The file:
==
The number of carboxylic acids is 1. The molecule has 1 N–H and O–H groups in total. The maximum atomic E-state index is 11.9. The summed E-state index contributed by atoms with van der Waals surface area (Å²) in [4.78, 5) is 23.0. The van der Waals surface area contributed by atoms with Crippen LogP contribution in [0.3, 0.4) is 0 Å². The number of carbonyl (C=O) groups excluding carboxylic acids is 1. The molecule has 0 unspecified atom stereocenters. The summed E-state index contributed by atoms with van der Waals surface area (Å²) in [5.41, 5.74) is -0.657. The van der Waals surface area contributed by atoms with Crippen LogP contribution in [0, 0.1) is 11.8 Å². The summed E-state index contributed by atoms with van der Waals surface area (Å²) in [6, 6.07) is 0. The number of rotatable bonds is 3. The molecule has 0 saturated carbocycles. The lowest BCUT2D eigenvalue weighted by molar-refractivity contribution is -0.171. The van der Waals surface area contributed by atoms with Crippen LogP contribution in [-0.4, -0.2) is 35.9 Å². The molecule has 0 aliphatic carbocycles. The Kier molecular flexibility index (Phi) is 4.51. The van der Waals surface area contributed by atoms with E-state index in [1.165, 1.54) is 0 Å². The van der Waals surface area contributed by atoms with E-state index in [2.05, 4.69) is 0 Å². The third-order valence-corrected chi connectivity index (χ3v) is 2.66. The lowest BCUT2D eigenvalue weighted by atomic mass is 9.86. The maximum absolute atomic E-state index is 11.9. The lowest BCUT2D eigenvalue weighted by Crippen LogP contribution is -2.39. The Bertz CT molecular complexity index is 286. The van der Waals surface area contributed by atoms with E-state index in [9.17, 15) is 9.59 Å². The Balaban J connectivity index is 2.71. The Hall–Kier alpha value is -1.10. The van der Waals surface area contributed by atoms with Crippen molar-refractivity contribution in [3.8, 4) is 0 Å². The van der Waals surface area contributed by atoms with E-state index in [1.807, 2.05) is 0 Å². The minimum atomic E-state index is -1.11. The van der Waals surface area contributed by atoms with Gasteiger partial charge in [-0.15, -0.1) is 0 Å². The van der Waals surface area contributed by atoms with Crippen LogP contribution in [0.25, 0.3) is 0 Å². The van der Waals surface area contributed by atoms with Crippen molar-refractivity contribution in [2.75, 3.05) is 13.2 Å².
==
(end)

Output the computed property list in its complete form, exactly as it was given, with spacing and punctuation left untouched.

The number of carboxylic acids is 1. The molecule has 1 N–H and O–H groups in total. The maximum atomic E-state index is 11.9. The summed E-state index contributed by atoms with van der Waals surface area (Å²) in [4.78, 5) is 23.0. The van der Waals surface area contributed by atoms with Crippen LogP contribution in [0.3, 0.4) is 0 Å². The number of carbonyl (C=O) groups excluding carboxylic acids is 1. The molecule has 0 unspecified atom stereocenters. The summed E-state index contributed by atoms with van der Waals surface area (Å²) in [5.41, 5.74) is -0.657. The van der Waals surface area contributed by atoms with Crippen LogP contribution in [0, 0.1) is 11.8 Å². The summed E-state index contributed by atoms with van der Waals surface area (Å²) in [6, 6.07) is 0. The number of rotatable bonds is 3. The molecule has 0 saturated carbocycles. The lowest BCUT2D eigenvalue weighted by molar-refractivity contribution is -0.171. The van der Waals surface area contributed by atoms with Crippen LogP contribution in [-0.4, -0.2) is 35.9 Å². The molecule has 0 aliphatic carbocycles. The Kier molecular flexibility index (Phi) is 4.51. The van der Waals surface area contributed by atoms with E-state index in [1.165, 1.54) is 0 Å². The van der Waals surface area contributed by atoms with E-state index in [2.05, 4.69) is 0 Å². The third-order valence-corrected chi connectivity index (χ3v) is 2.66. The lowest BCUT2D eigenvalue weighted by atomic mass is 9.86. The maximum absolute atomic E-state index is 11.9. The lowest BCUT2D eigenvalue weighted by Crippen LogP contribution is -2.39. The Bertz CT molecular complexity index is 286. The van der Waals surface area contributed by atoms with E-state index in [9.17, 15) is 9.59 Å². The Balaban J connectivity index is 2.71. The Hall–Kier alpha value is -1.10. The van der Waals surface area contributed by atoms with Crippen molar-refractivity contribution in [3.8, 4) is 0 Å². The van der Waals surface area contributed by atoms with E-state index in [1.807, 2.05) is 0 Å². The minimum atomic E-state index is -1.11. The van der Waals surface area contributed by atoms with Gasteiger partial charge in [-0.15, -0.1) is 0 Å². The van der Waals surface area contributed by atoms with Crippen LogP contribution in [0.25, 0.3) is 0 Å². The van der Waals surface area contributed by atoms with Crippen molar-refractivity contribution in [2.75, 3.05) is 13.2 Å².